What I intended to ask was in case of a 'very long wire' take large enough for light to travel. Suppose light(EM wave signal) take 10s to travel along the wire. When I apply a voltage of 5V at one end at t=0, a voltage of 4V at t=1, 3V at t=2, 2V at t=3, 1V at t=4 and finally 0V at t=5 what is the voltage as different times at the other end.

Some points that I would like to get answers for specifically are ::
1. Once the TEM wave reaches the other end, does it take neglegible time(no time) for the voltage on the other end to rise to the voltage information that TEM wave carries.(voltage applied on the first end)
2. When the wire is long enough if TEM wave is in the way to the other end and I change the voltage on the first end. what is the voltage response as a function of time on the other end..

Sophiecentaur gave a very detail description already and I don't think you need to over worry. In real life, they put repeaters along the way, they never let a signal travel for 4 second, not even 0.4 second on a transmission line. Remember speed of light goes around the Earth something like 8 times( don't quote me on this) per second. So in dielectric medium, it is still going to have speed to go around at least one time per second! 4 second make it a very very long line! They use repeater at regular interval to re-shape the signal. For now, don't worry too much.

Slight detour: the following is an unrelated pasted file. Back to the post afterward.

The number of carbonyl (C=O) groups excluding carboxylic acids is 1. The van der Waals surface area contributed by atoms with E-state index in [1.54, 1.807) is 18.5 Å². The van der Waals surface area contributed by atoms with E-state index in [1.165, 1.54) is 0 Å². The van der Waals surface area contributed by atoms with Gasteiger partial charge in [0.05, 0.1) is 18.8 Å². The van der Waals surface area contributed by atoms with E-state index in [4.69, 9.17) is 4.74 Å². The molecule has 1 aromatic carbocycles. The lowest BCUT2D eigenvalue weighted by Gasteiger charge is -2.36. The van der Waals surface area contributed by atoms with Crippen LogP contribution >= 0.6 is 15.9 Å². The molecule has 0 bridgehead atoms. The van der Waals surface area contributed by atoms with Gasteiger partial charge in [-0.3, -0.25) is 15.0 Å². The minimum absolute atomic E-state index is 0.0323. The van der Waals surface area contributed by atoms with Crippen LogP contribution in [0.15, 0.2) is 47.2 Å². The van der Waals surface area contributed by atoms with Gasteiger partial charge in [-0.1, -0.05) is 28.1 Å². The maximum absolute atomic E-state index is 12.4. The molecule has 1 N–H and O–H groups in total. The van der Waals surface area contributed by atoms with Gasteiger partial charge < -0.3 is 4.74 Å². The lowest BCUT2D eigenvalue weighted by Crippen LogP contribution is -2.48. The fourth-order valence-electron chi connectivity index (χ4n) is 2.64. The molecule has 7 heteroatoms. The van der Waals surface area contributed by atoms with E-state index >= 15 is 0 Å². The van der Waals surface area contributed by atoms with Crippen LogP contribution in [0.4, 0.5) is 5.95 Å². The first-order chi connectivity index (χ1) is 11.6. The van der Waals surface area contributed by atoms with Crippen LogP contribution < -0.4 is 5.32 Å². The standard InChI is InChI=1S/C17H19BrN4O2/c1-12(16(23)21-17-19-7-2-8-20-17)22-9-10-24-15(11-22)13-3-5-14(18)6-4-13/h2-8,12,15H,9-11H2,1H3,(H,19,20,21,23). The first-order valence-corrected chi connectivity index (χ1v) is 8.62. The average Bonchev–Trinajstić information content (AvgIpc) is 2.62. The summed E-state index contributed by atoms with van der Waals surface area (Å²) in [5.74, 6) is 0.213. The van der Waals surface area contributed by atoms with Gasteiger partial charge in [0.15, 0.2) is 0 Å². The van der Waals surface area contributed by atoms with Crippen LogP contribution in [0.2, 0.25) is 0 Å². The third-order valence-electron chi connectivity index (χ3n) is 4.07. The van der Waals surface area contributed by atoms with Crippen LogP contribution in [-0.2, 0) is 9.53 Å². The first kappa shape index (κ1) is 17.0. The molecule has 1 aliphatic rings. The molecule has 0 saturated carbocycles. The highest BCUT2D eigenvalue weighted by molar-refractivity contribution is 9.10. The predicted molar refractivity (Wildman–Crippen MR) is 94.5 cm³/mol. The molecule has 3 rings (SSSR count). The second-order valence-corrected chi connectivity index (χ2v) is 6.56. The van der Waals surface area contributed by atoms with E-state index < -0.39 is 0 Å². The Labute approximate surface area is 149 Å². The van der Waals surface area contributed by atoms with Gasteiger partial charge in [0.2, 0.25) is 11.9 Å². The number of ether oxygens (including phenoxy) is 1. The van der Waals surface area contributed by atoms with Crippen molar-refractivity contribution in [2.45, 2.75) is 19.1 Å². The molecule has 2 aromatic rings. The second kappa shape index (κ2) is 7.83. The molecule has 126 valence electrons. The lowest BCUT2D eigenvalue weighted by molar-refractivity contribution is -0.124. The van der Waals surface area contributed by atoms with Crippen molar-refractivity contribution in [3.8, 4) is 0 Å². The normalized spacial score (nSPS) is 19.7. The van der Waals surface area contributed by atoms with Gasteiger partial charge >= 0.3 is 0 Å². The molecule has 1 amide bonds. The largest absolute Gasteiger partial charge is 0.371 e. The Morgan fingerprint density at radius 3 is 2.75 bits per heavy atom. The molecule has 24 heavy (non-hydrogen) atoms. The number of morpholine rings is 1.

Remember, the delay and dispersion (delay inequality) only becomes relevant when you are trying to send pulses (or analogue signals) which are very fast and close together. If you are sending a data stream at 1Gb/s then a 1ns difference in delay time (15cms of length) would be enough to be out of step by 1 whole bit. Much less delay could constitute a problem in a high speed computer circuit. With speeds of 3GHz, it's a different ballgame from 'old fashioned' machines with clock speeds of 3Mhz.